Date
October 17 2019
Written By
Barbara Karnes
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Are Narcotics Necessary for the Dying?

Are Narcotics Necessary for the Dying?


Comments

Tamara Trach - October 23 2019

Thank you for posting this most important message about pain mediation. Presently my father is in declining health with constant pain for which none of his doctors will give medication. When I am there (I live in PA, he in VA) I keep him on a swing shift of Tylenol and Ibuprofen. Once I leave, he and my mom, who sometimes tells him if he has pain or not…stops this most important process. I am doing a workshop at our local church about this subject. The church families need to know this as well. Sadly, death is not talked about in this arena as it should be.

Becke Kaaz - October 19 2019

Even though I’m no longer a caregiver, I still try to read every Facebook post and blog you write, Barbara. If only to pass along to friends and family who haven’t had the privilege of reading your advice or watching your videos. Thank you so much for your help. I personally am no longer so afraid of dying, not only due to my stronger faith but to your advice.

Hilde - October 19 2019

Thank you for speaking so clearly and confidently. It is because of your writing that I sought hospice care for my father. He is 89 and suddenly lost his appetite and was sleeping all the time (amongst other ailments).I searched for symptoms, came across your blog, and it made sense – he is actively dying.
I’ve had no experience with death and suddenly am the caregiver for both of my elderly ailing parents.
Thank you so much for sharing your wisdom.

Anne - October 19 2019

My experience is that it is almost always the doctor who doesn’t want to admit that one of his patients are ready for Hospice. I would love to have had a doctor who said that it is time for my patient to enter Hospice. Instead, it wasn’t until the last few weeks of his life that our family doctor finally was able to turn him over to the gentle care of the hospice angels. This needs to change.

Derianna Mooney - October 19 2019

Another much needed booklet to help explain how medications for pain can be used. And, when opioids are needed. Pain is so individualistic and so many people come so late to hospice that we can never catch up to help them get truly comfortable in such a short time.

I truly wish oncologists did not take it as failure to refer hospice sooner by being very truthful with their terminally ill clients. And, terminally ill clients would do well and may even get some amazing reboot by being in hospice sooner. I love to see clients feel so good they get kicked off hospice for being too healthy and well managed. They can always come back and to watch them be comfortable enough to live their lives for a month or three or 8 is such a joy!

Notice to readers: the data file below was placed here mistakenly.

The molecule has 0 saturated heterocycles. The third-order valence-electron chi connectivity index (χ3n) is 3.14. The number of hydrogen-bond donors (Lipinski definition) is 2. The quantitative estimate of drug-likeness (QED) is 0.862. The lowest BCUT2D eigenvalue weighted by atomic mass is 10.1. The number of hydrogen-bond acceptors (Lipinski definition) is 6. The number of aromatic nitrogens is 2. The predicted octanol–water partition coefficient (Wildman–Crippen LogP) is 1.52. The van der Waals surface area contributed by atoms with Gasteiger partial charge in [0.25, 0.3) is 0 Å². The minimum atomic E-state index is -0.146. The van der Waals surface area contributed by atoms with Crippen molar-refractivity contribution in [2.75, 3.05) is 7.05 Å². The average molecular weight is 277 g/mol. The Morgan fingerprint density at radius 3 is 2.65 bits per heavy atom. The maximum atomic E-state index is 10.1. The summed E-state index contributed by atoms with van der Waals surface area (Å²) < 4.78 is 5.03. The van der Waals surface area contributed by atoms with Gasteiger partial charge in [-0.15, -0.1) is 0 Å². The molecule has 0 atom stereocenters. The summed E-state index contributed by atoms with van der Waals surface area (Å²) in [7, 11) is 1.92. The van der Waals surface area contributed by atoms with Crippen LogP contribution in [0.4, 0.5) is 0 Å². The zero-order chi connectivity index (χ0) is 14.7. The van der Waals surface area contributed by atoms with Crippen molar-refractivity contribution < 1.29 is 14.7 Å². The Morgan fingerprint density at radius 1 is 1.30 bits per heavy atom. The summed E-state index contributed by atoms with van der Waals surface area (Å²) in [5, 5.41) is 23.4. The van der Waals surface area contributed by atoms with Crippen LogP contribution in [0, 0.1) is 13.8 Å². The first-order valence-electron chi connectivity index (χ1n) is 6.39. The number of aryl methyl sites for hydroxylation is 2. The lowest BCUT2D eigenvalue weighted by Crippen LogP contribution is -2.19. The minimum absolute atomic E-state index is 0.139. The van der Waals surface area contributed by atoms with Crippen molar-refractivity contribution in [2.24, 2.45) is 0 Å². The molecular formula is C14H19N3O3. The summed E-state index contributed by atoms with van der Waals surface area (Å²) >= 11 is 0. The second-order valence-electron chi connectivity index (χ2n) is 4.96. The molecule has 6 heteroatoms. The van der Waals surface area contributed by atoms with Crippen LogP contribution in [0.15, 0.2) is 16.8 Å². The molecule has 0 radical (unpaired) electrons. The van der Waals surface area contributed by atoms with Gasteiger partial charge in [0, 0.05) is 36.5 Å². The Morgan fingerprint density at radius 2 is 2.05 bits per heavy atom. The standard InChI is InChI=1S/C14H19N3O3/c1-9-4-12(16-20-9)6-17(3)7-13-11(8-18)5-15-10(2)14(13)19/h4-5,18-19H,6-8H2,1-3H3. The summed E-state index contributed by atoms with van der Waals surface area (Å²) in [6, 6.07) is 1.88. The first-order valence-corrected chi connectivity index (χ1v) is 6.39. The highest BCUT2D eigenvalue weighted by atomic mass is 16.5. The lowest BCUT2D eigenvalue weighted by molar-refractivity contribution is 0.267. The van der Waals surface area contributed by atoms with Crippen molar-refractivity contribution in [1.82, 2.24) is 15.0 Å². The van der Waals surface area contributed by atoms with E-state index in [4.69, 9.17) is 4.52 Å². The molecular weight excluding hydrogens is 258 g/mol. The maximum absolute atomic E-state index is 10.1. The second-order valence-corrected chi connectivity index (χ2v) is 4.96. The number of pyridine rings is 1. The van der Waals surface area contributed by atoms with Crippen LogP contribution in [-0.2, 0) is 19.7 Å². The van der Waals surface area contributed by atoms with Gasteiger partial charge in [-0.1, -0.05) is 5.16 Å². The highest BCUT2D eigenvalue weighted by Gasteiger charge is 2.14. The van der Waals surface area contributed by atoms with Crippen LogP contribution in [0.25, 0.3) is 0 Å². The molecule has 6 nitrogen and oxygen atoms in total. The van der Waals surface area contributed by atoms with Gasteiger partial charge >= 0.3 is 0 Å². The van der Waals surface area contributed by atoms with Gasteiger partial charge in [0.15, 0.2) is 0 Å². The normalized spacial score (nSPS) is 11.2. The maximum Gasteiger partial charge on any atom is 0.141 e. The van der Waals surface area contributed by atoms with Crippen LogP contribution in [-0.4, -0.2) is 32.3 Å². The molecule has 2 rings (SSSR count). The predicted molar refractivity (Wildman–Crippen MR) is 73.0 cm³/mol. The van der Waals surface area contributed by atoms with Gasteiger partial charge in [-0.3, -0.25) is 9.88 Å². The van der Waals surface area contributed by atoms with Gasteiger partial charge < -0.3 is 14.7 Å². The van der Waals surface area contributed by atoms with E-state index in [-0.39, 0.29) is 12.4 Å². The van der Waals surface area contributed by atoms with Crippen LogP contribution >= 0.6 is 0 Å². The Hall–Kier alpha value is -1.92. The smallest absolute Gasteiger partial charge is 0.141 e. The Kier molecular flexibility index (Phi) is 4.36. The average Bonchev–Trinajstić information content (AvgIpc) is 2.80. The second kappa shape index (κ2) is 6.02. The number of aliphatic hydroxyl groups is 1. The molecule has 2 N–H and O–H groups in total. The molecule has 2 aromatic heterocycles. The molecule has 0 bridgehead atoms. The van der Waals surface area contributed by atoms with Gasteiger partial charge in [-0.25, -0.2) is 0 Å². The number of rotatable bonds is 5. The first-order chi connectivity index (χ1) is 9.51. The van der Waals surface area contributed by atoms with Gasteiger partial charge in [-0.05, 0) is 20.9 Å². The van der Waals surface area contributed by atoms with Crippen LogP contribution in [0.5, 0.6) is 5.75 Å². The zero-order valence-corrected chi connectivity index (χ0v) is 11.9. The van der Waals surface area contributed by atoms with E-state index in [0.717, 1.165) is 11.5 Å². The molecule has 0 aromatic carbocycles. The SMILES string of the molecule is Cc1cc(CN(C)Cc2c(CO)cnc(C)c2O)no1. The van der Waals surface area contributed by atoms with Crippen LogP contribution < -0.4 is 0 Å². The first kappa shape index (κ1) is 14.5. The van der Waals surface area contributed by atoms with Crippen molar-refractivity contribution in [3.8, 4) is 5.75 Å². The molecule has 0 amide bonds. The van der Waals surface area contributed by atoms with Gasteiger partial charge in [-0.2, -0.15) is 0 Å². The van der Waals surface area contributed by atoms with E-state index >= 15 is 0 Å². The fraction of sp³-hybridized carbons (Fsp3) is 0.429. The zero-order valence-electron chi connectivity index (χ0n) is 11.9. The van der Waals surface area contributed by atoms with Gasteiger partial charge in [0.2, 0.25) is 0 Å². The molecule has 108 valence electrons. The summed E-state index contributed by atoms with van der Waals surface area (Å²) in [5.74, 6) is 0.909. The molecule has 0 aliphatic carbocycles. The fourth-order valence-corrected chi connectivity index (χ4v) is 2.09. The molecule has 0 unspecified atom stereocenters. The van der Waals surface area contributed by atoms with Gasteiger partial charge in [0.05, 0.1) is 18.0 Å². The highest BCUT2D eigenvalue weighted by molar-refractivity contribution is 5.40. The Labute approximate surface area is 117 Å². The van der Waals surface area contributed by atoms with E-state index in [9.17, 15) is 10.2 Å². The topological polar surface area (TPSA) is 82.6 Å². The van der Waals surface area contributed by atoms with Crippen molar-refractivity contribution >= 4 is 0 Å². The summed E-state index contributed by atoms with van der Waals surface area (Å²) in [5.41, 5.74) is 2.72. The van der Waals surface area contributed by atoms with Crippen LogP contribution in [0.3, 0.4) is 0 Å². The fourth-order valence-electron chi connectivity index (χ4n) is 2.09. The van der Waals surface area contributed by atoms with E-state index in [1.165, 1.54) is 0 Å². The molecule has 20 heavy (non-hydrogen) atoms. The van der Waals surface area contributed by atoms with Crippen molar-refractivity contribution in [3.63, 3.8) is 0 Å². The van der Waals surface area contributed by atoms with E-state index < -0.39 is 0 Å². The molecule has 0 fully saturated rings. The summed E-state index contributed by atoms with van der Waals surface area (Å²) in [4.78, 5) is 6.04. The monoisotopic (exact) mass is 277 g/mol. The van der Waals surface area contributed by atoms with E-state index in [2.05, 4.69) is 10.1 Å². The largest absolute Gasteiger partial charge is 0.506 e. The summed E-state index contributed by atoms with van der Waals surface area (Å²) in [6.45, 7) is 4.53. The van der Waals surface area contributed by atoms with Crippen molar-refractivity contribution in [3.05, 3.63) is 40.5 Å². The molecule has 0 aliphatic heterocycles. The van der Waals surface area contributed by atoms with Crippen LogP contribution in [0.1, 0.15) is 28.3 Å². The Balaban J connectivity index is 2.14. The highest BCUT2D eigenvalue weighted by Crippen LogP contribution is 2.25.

Keep up your amazing work and writing about those topics that mean so much to those of us teaching and working with the dying.

Rebekah Koontz - October 18 2019

Hi Barbara,
I just want to encourage you to keep on keeping on. Your words are so calming. They reassure people that in the worst of times, they can both help their loved one and understand what is really happening.

I thank you.

Carol Brinkman - October 19 2019

Thank you for calling out the elephant in the room – the misunderstanding that “Hospice killed Mom by giving her morphine.” NO! Death was already present . It was Hospice that eased the way.

Thank you for so many nuggets of gold!

Especially thank you for explaining death is not a medical event but is a communal , social and emotional event!! Wow! That knowledge alone changes everything. I am grateful to understand that (duh) the body that is dying is not functioning in the normal way and therefore care and pain control needs to adapt accordingly. Thank you for shifting my thinking that death is not painful, that it is disease that causes pain.

Thank you for being willing to write down and share your experiences so that I might benefit. I painfully sat at my best friend’s bedside through her death. I wish I had your booklet. I am 76 and a cancer survivor and I am grateful for the knowledge you have given me which I can rely on to ease my path and make the emotional communal event of my passing something that does not cause emotional damage to my loved ones though their misunderstanding.

Have you read Atul Gawande’s, “Being Mortal”? It is worth the read! It started my process of wanting to have a say in my last chapter and to exit with dignity and grace.

Thank you

Marcella Stein Brady - October 18 2019

As a retired Hospice case manager I appreciate your accuracy and truth about hospice

Jeff Wolfenbarger - October 18 2019

Hello Barbara,
It is great that I came across you on Facebook. I lived with my mom for 7 years after my fathers passing. I knew she had dementia but it was not bad at the time. We enjoyed being with each other because I had not seen her for over 7 yrs because I worked all the time in a different state. The dementia progressed over the years and she ended dying very peacefully in hospice care. I was with her till the very end and went thru every stage. Horrifying and rewarding. Thank you for sharing your knowledge!

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